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Trolls descended on the grieving Mandira since she didn’t wear the traditional garb of a grieving widow, and she also did her late husband’s last rites herself.
Mandira Bedi’s husband, Raj Kaushal died early morning on 30th June 2021. The 49 year old writer-director-filmmaker раssed аwаy after а sudden cardiac arrest. His funeral was held at a funeral ground in Shivaji Park, Dadar in Mumbai.
Raj is survived by his wife Mandira, son Vir, and daughter Tara.
Mandira is an Indian actor, fashion designer, and television presenter. She gained recognition playing the title role in the 1994 television serial, Shanti, telecast on India’s national channel, Doordarshan, and since then has delivered several strong performances on various mediums including being the anchor of the second season of the IPL in 2009, hosting the ICC Cricket World Cups in 2003 and 2007, and the Champions Trophies in 2004 and 2006.
Several of their friends from Indian TV and the film industry tweeted condolence messages for Mandira and Raj, and were seen with her at their residence and later during the last rites.
Mandira chose to perform her husband’s last rites herself, as opposed to the usual practice where the children (mostly son) or a male relative performs these. Unlike the usual widow’s white Indian attire, she wore a gender-neutral white t-shirt and jeans.
As soon as the pictures of Mandira doing the last rites emerged in social media and by various Bollywood portals, there began a vicious attempt to vilify her stance.
Some made nasty personal comments about Mandira, and several others suggested that she shouldn’t have done this, as it was a son’s or male relative’s ‘duty’.
There was also plenty of trolling on her attire, which of course, as we all can imagine, wouldn’t have been there if she had worn a white saree and shown herself to be the ‘adarsh Bhartiya naari’, and even tasteless remarks that called her publicity hungry even at this time.
I performed my father’s last rites in Shimla in 2015 and I know first-hand what kind of prejudices and harsh criticism one endures to make this change. People even gender your grief between the two extreme versions they have of it- not “womanly enough” or trying to be “like men.”
In these times when India is in the clutches of a regressive mindset that keeps calling for ‘conventional’ roles of women as dependents only, this action by Mandira does not just remain a personal choice, but a strike at the very pillars of a feudal patriarchy that tries to assert time and again that women must restrain themselves to kitchens and ‘soft jobs’.
Even in 2021 millions of Indians pray to have a son. The chief motivation for that being that conventionally and ideally sons can light the pyre of the parents. Women relatives are often not even allowed to attend or participate in the last rituals.
People cite all kind of weird reasons to justify this. Such as women are faint-hearted and won’t be able to partake in this grief so they can grieve at home, they must cry and faint but leave the logistics and rituals to the men. Others suggest that if women perform these rites, then the deceased person won’t get ‘moksha’.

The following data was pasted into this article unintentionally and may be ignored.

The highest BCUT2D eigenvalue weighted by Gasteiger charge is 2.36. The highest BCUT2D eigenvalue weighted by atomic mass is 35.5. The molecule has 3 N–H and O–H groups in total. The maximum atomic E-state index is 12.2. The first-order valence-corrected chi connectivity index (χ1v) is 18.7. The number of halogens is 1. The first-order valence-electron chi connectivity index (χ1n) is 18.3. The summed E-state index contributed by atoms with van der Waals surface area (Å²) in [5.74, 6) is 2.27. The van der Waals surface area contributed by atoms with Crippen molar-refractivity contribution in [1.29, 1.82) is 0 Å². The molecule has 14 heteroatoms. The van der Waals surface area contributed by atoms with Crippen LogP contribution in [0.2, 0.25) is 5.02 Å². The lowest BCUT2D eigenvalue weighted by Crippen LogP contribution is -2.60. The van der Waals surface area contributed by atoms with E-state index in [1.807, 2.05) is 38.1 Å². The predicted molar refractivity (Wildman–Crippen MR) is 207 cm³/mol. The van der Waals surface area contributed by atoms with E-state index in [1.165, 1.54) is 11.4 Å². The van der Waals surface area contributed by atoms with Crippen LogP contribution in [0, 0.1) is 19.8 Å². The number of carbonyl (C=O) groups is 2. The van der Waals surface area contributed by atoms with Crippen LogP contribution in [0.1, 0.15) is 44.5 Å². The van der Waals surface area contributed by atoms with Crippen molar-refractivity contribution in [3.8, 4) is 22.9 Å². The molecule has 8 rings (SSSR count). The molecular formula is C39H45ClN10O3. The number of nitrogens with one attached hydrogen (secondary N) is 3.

Conventionally, only sons were seen as the successors of their father’s property. It was believed that the one who inherits the property of the deceased must lead their funeral procession. In cases when there were no sons, this ‘duty’ was passed on to other male members of their family, who then also became their heirs.
Several ordinary women, and women related to famous people in India have in the recent years chosen to perform the last rites of a deceased loved one. However, it is still viewed as an exception or an act of bravery or courage, and not as her right to do it. It is far from any normalization still.
If the choice is between letting a non-adult/ child perform last rites and an adult woman from the family doing so- any sensible person would say that the woman must do it. Last rites are usually performed just a few hours after a death and the Hindu rituals do involve some sights that could scare a child and scar them emotionally for life. Yet many families insist that a son must do it, even if the son is a toddler or just 5 years old. They fail to acknowledge or address the emotional trauma of this that can last a lifetime for a child.
Mandira’s son is just 10 and her daughter just about 5, so it was also mindful of her to prevent her children doing these rites, more so when she must be aware that this will be under the public eye.
Sadly, a majority of Indian society still refuses to see women performing last rites as ‘normal’, and not just men but even women say and believe that it is a male domain.
Mandira has always been a trailblazer, and even in this moment of immense grief and loss she has proven that change begins at home, sometimes through excruciating pain.
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Pooja Priyamvada is a columnist, professional translator and an online content and Social Media consultant.
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